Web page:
Best rifle reloader?

Discussion in 'Reloading' started by sc_24, Jan 8, 2009.

  1. sc_24

    sc_24 Member

    Jan 6, 2009
    What is the best rifle reloader The rcbs such as the rock chucker supreme kit or the hornady equipment such as the autoprogressive? Someone said dont get the hornady because they are hard to get stuff for.
  2. JLR

    JLR Well-Known Member

    Mar 6, 2007

  3. Winchester 69

    Winchester 69 Well-Known Member

    Mar 29, 2007
    The best equipment is not determined by the technology or price, but by what best fits the needs of your reloading process. Personally, neither of the brands you mention are my top choices. If I needed a large quantity of pistol ammo, one of them would be. What do you need?
  4. lever-hed

    lever-hed Well-Known Member

    May 8, 2008
    I would not buy a 'kit' . Waste of money. They sell them at inflated pricing because no one ever really does the research to get the right equipment for their style of reloading. Buy your main components first to get you thru case prep, then practice on a bunch of cases. Then figure it out from there.
  5. RT2506

    RT2506 Well-Known Member

    Jan 10, 2008
    Best kits for the money, and you get quality stuff, is the Lyman Crusher II Expert kits. They come with what you really will need to reload with.
  6. pjracer

    pjracer Well-Known Member

    Jan 20, 2008
    redding forester or lyman presses. redding or forester dies and shell holders.
  7. Ozzieman

    Ozzieman Member

    Jan 6, 2009
    For single stage reloading the Rock chucker is best and has enough leverage that belted cases are a breeze. For the money Redding dies are the best. I also agree with lever-hed that kits are a waste of money. They might come with what you "need" but not what you will want later on. Most kits come with very cheep scales and other crap.
    Reloading can cost you a lot of money starting out, but if you start out with upper end equipment it will last you a life time and you will be happy with it.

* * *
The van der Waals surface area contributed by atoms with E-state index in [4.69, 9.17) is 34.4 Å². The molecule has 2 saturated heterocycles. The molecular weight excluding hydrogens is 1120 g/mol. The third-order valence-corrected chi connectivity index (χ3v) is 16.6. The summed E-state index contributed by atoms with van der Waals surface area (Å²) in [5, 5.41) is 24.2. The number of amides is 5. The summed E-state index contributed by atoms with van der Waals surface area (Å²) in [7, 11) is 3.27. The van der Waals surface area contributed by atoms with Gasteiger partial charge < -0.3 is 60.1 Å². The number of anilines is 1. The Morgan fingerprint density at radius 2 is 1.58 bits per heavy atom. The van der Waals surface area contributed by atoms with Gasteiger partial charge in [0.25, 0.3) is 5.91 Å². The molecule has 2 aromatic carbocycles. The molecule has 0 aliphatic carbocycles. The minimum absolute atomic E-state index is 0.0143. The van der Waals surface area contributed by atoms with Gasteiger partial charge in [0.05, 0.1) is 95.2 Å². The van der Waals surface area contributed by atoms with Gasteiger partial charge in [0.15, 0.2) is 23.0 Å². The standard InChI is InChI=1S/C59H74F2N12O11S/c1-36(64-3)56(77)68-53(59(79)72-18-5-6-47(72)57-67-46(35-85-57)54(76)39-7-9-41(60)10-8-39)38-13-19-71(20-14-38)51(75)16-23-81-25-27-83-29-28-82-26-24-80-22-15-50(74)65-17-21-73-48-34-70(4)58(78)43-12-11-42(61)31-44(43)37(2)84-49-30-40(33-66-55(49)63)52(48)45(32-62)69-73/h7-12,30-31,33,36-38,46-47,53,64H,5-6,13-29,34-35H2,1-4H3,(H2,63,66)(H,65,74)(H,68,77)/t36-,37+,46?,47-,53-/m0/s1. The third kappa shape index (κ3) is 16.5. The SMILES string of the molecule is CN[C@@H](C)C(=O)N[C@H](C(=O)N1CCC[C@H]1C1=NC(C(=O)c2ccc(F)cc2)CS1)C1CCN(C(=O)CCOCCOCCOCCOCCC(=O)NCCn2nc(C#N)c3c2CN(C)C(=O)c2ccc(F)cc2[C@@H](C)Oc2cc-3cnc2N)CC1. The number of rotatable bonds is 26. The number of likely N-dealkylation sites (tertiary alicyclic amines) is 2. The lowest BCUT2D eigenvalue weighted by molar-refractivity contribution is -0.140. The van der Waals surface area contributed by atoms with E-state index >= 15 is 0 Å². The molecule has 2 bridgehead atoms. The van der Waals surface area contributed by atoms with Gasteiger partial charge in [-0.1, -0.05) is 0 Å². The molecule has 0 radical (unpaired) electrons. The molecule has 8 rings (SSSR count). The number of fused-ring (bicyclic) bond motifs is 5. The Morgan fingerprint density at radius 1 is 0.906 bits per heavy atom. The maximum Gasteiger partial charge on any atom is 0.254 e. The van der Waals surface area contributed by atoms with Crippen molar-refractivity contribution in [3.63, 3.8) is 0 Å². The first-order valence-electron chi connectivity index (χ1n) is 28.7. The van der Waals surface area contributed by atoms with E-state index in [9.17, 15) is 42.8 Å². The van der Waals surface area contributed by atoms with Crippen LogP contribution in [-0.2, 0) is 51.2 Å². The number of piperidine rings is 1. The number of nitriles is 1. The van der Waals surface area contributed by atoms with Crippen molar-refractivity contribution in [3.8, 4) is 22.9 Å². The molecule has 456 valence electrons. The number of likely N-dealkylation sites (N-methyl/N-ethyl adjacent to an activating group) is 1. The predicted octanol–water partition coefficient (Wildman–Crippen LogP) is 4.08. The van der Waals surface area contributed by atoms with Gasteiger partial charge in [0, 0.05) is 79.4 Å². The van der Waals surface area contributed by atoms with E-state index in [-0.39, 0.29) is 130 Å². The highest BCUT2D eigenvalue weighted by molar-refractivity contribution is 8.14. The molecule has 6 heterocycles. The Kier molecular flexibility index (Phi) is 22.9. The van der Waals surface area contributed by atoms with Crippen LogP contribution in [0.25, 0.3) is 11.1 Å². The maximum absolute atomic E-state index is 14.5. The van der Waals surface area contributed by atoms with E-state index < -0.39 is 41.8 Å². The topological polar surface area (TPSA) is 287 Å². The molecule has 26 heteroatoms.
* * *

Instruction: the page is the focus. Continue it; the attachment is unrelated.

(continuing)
I would try to find some one that lives in your aria that reloads and see what they own and what they like and don’t like.
    That way you can make up your mind with more knowledge of just what YOU need.
    What your going to get here is what WE like and not what might be best for you. The other thing that I would do is look at WHERE you’re going to reload. Too many people start out by buying equipment before the bench and it just doesn’t work. Its like buying the cart before the horse.
    My suggestion is to pick a location where your going to reload then build your self a bench that will be a permanent part of your shooting collection.
    If you want a progressive press then the only one is Dillon.
    If you want a good location to look at upper end equipment, check out the following.
  8. comfisherman

    comfisherman Well-Known Member

    May 2, 2007
    Best and best for you is a very subjective question.

    Best in terms of indestructible would be a corbin s press for single stage and a dillon 1050 for progressive. But thats in a perfect world for people with some serious spare $.

    I would recommend the rock chucker for general hobby use. Just get the press don't mess with the kit. If you have the money go up to the ammo master it will allow a larger bore diameter and more flexibility down the road.

    If you have a good stable basement or garage with a cement floor I would recommend an electric scale. If not go with the rcbs 1010, its a superb scale that will last your life time.

    Aside from that find what you like, read the midway reviews on a case trimmer, tumbler, powder trickler... etc Go in to a cabelas or similar store and handle them if you can. I love my redding powder trickler and my buddy hates it its just preference. Go for as high a quality as you can afford.

    For the best bang for the buck get the redding dies, they are just good dies I really prefer them over rcbs.
  9. BigJakeJ1s

    BigJakeJ1s Well-Known Member

    Oct 4, 2008
    The top of the line in single stage presses is the Forster Co-Ax. Snap-in/out floating die retention, automatic shell holder jaws, flawless spent primer/debris handling and strong/accurate construction are all hallmark features of the Co-Ax.